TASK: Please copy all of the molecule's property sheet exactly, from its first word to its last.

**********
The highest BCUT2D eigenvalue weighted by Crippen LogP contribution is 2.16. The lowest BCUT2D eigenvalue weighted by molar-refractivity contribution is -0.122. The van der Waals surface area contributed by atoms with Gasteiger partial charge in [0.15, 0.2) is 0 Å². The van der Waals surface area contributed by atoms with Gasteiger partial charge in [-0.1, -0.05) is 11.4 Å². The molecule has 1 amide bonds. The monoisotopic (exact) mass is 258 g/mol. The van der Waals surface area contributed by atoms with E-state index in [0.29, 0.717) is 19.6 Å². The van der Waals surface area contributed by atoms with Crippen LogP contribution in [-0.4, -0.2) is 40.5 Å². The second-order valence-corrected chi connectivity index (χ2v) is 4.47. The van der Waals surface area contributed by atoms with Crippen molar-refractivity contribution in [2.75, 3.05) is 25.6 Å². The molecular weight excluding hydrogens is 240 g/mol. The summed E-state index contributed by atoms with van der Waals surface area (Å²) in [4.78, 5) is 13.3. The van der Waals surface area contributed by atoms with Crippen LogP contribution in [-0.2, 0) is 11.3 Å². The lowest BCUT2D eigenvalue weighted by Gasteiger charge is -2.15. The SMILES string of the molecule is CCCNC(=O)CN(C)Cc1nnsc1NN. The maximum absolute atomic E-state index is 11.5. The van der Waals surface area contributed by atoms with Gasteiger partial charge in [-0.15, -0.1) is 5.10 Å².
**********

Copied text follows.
The highest BCUT2D eigenvalue weighted by Crippen LogP contribution is 2.16. The lowest BCUT2D eigenvalue weighted by molar-refractivity contribution is -0.122. The van der Waals surface area contributed by atoms with Gasteiger partial charge in [0.15, 0.2) is 0 Å². The van der Waals surface area contributed by atoms with Gasteiger partial charge in [-0.1, -0.05) is 11.4 Å². The molecule has 1 amide bonds. The monoisotopic (exact) mass is 258 g/mol. The van der Waals surface area contributed by atoms with E-state index in [0.29, 0.717) is 19.6 Å². The van der Waals surface area contributed by atoms with Crippen LogP contribution in [-0.4, -0.2) is 40.5 Å². The second-order valence-corrected chi connectivity index (χ2v) is 4.47. The van der Waals surface area contributed by atoms with Crippen molar-refractivity contribution in [2.75, 3.05) is 25.6 Å². The molecular weight excluding hydrogens is 240 g/mol. The summed E-state index contributed by atoms with van der Waals surface area (Å²) in [4.78, 5) is 13.3. The van der Waals surface area contributed by atoms with Crippen LogP contribution in [-0.2, 0) is 11.3 Å². The lowest BCUT2D eigenvalue weighted by Gasteiger charge is -2.15. The SMILES string of the molecule is CCCNC(=O)CN(C)Cc1nnsc1NN. The maximum absolute atomic E-state index is 11.5. The van der Waals surface area contributed by atoms with Gasteiger partial charge in [-0.15, -0.1) is 5.10 Å².